After Comey's dismissal, FBI Deputy Director Andrew G. McCabe became the acting FBI Director. It was reported that eight people were being interviewed to succeed Comey: Senator John Cornyn of Texas, former Assistant Attorney General for the Criminal Division Alice S. Fisher, New York Court of Appeals judge Michael Garcia, FBI Richmond Division director Adam S. Lee, Virginia federal district judge Henry E. Hudson, former Homeland Security Advisor Frances Townsend, former House Permanent Select Committee on Intelligence chair Mike Rogers, and McCabe himself. Others have been speculated on. Several potential candidates had withdrawn from consideration.
Attorney General Jeff Sessions interviewed the candidates for FBI Director and gave his recommendation to Donald Trump on May 13. On June 7, 2017, on the day before Comey was to testify before the Senate Intelligence Committee, President Trump tweeted that he intended to nominate Christopher A. Wray as the new FBI Director. Trump had interviewed Wray for the position on May 30, according to Press Secretary Sean Spicer. Trump made Wray's formal nomination to the Senate on June 26. The Senate Judiciary Committee began confirmation hearings on July 12, and approved the nomination on July 20. The full Senate confirmed the appointment on August 1.
On May 17, Deputy Attorney General Rod Rosenstein, in his role as acting Attorney General (since Attorney General Sessions had recused himself), appointed former FBI Director Robert Mueller as special counsel to oversee the Russia investigation, taking away that role from the FBI, and in effect from acting FBI Director McCabe and the incoming FBI Director. On June 3, Rosenstein said he would recuse himself from supervision of Mueller if he (Rosenstein) were to become a subject in the investigation due to his role in Comey's dismissal. In that event, the third senior officer in the Justice Department would take over the supervision of Mueller's investigation—namely, Associate Attorney General Rachel Brand, who assumed the position on May 22, 2017, after being nominated by Trump on February 1 and confirmed by the Senate on May 18.
A number of professors of law, political science, and history have criticized the firing and argue that Trump's action destabilizes democratic norms and the rule of law in the U.S. Some have argued that Trump's action creates a constitutional crisis. Parallels have been drawn with other leaders who have slowly eroded democratic norms in their countries, such as Turkey's Recep Tayyip Erdoğan or Hungary's Viktor Orbán; political science professor Sheri Berman said those leaders slowly "chipped away at democratic institutions, undermined civil society, and slowly increased their own power."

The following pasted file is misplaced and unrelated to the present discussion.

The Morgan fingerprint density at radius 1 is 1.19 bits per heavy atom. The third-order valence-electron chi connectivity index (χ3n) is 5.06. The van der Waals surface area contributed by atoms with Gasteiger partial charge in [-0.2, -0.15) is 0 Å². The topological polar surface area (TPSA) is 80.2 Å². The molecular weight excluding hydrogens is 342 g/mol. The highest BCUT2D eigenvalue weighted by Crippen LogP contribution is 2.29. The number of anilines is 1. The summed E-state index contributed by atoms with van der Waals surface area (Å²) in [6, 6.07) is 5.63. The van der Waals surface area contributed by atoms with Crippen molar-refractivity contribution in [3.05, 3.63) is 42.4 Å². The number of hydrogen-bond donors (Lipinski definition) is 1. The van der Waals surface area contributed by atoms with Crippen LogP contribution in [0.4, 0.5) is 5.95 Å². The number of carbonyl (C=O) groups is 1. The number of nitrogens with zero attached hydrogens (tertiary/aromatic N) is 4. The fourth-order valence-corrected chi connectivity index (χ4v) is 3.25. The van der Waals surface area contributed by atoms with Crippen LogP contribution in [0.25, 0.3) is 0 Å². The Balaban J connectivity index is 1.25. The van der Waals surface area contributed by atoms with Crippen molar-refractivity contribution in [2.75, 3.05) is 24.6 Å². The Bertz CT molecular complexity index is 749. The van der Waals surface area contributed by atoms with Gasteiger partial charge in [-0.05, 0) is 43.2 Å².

In a May 2017 essay published in The Washington Post, Harvard constitutional scholar Laurence Tribe wrote: "The time has come for Congress to launch an impeachment investigation of President Trump for obstruction of justice." Tribe argued that Trump's conduct rose to the level of "high crimes and misdemeanors" that are impeachable offenses under the Constitution. He added, "It will require serious commitment to constitutional principle, and courageous willingness to put devotion to the national interest above self-interest and party loyalty, for a Congress of the president's own party to initiate an impeachment inquiry."
Duke law professor and former federal prosecutor Samuel W. Buell said that Trump's attempt to quiet Comey by referencing secret tapes of their conversations in retaliation could be viewed as an effort to intimidate a witness to any future investigation on obstruction of justice.
GW Law professor Jonathan Turley, who participated in impeachment proceedings against Bill Clinton, cautioned that the Comey memo is not a sufficient basis for impeachment, and raises as many questions about Comey's behavior as about Trump's.
Harvard Law professor Jack Goldsmith has argued that claims that Comey "grandstanded" or "politicized" the FBI probe into possible ties between Trump associates and Russia could not be substantiated. Goldsmith wrote, "the only thing Comey ever said publicly about the investigation into the Russia-DNC Hack-Trump Associates imbroglio was to confirm, with the approval of the Attorney General, its existence. To 'grandstand' is to 'play or act so as to impress onlookers.' To 'politicize' means to give something a 'political tone or character.' Comey was neither grandstanding nor politicizing. He was doing his job and following the direction of the Attorney General."
New York University law professor Ryan Goodman wrote, "if President Donald Trump orchestrated the decision to fire the Director of the FBI to subvert or undermine the integrity of investigations into the Trump campaign’s possible coordination with Russia, it may amount to an obstruction of justice."
Comey memos and obstruction of justice